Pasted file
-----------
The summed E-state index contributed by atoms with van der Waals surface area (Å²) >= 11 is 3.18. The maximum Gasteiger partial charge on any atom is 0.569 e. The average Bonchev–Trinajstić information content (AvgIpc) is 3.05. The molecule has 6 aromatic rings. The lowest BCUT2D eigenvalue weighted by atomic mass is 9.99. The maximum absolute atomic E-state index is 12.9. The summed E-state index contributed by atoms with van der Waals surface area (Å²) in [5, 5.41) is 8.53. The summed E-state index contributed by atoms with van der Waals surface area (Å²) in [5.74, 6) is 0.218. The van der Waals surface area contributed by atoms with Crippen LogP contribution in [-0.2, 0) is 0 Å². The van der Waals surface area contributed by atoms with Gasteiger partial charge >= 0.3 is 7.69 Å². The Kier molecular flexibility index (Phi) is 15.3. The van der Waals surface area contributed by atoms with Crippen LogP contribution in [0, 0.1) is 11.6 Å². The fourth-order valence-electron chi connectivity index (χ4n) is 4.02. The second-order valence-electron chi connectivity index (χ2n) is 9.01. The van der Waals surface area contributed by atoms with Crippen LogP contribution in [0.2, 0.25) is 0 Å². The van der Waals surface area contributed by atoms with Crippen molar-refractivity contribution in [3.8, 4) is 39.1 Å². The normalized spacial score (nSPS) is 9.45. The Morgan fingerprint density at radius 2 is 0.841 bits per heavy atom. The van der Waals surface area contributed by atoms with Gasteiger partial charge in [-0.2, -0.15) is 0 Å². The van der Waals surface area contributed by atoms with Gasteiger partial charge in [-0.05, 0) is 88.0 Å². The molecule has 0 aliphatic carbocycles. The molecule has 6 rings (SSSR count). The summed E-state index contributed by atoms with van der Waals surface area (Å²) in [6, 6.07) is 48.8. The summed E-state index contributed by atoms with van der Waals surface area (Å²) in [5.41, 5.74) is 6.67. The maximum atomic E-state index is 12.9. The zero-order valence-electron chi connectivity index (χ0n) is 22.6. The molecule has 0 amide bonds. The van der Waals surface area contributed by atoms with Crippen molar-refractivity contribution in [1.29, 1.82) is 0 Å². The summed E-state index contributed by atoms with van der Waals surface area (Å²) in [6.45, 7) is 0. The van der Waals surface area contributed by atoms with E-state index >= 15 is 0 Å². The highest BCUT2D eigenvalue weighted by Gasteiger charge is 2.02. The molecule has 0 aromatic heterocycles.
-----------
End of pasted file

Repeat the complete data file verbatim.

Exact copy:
The summed E-state index contributed by atoms with van der Waals surface area (Å²) >= 11 is 3.18. The maximum Gasteiger partial charge on any atom is 0.569 e. The average Bonchev–Trinajstić information content (AvgIpc) is 3.05. The molecule has 6 aromatic rings. The lowest BCUT2D eigenvalue weighted by atomic mass is 9.99. The maximum absolute atomic E-state index is 12.9. The summed E-state index contributed by atoms with van der Waals surface area (Å²) in [5, 5.41) is 8.53. The summed E-state index contributed by atoms with van der Waals surface area (Å²) in [5.74, 6) is 0.218. The van der Waals surface area contributed by atoms with Crippen LogP contribution in [-0.2, 0) is 0 Å². The van der Waals surface area contributed by atoms with Gasteiger partial charge >= 0.3 is 7.69 Å². The Kier molecular flexibility index (Phi) is 15.3. The van der Waals surface area contributed by atoms with Crippen LogP contribution in [0, 0.1) is 11.6 Å². The fourth-order valence-electron chi connectivity index (χ4n) is 4.02. The second-order valence-electron chi connectivity index (χ2n) is 9.01. The van der Waals surface area contributed by atoms with Crippen LogP contribution in [0.2, 0.25) is 0 Å². The van der Waals surface area contributed by atoms with Crippen molar-refractivity contribution in [3.8, 4) is 39.1 Å². The normalized spacial score (nSPS) is 9.45. The Morgan fingerprint density at radius 2 is 0.841 bits per heavy atom. The van der Waals surface area contributed by atoms with Gasteiger partial charge in [-0.2, -0.15) is 0 Å². The van der Waals surface area contributed by atoms with Gasteiger partial charge in [-0.05, 0) is 88.0 Å². The molecule has 0 aliphatic carbocycles. The molecule has 6 rings (SSSR count). The summed E-state index contributed by atoms with van der Waals surface area (Å²) in [6, 6.07) is 48.8. The summed E-state index contributed by atoms with van der Waals surface area (Å²) in [5.41, 5.74) is 6.67. The maximum atomic E-state index is 12.9. The zero-order valence-electron chi connectivity index (χ0n) is 22.6. The molecule has 0 amide bonds. The van der Waals surface area contributed by atoms with Crippen molar-refractivity contribution in [1.29, 1.82) is 0 Å². The summed E-state index contributed by atoms with van der Waals surface area (Å²) in [6.45, 7) is 0. The van der Waals surface area contributed by atoms with E-state index >= 15 is 0 Å². The highest BCUT2D eigenvalue weighted by Gasteiger charge is 2.02. The molecule has 0 aromatic heterocycles.